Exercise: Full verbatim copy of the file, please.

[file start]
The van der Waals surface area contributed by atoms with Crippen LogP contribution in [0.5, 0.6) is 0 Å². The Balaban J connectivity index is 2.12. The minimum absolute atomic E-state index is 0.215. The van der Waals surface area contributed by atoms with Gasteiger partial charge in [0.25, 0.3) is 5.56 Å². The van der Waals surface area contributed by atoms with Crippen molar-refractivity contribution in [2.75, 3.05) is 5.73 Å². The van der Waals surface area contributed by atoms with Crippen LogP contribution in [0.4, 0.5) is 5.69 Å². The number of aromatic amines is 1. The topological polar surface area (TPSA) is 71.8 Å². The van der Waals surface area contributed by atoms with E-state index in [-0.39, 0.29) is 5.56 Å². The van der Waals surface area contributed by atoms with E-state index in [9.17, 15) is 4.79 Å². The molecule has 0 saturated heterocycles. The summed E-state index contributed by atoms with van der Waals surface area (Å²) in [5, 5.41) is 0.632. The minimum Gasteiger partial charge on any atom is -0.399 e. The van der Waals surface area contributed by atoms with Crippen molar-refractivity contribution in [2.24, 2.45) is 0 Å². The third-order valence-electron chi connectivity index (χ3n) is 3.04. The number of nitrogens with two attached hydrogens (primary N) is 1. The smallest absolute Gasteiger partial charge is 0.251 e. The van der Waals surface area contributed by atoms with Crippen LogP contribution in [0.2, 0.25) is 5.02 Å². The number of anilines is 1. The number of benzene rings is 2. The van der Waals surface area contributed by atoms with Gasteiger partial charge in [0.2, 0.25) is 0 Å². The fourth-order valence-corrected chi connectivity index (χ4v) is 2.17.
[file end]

The van der Waals surface area contributed by atoms with Crippen LogP contribution in [0.5, 0.6) is 0 Å². The Balaban J connectivity index is 2.12. The minimum absolute atomic E-state index is 0.215. The van der Waals surface area contributed by atoms with Gasteiger partial charge in [0.25, 0.3) is 5.56 Å². The van der Waals surface area contributed by atoms with Crippen molar-refractivity contribution in [2.75, 3.05) is 5.73 Å². The van der Waals surface area contributed by atoms with Crippen LogP contribution in [0.4, 0.5) is 5.69 Å². The number of aromatic amines is 1. The topological polar surface area (TPSA) is 71.8 Å². The van der Waals surface area contributed by atoms with E-state index in [-0.39, 0.29) is 5.56 Å². The van der Waals surface area contributed by atoms with E-state index in [9.17, 15) is 4.79 Å². The molecule has 0 saturated heterocycles. The summed E-state index contributed by atoms with van der Waals surface area (Å²) in [5, 5.41) is 0.632. The minimum Gasteiger partial charge on any atom is -0.399 e. The van der Waals surface area contributed by atoms with Crippen molar-refractivity contribution in [2.24, 2.45) is 0 Å². The third-order valence-electron chi connectivity index (χ3n) is 3.04. The number of nitrogens with two attached hydrogens (primary N) is 1. The smallest absolute Gasteiger partial charge is 0.251 e. The van der Waals surface area contributed by atoms with Crippen LogP contribution in [0.2, 0.25) is 5.02 Å². The number of anilines is 1. The number of benzene rings is 2. The van der Waals surface area contributed by atoms with Gasteiger partial charge in [0.2, 0.25) is 0 Å². The fourth-order valence-corrected chi connectivity index (χ4v) is 2.17.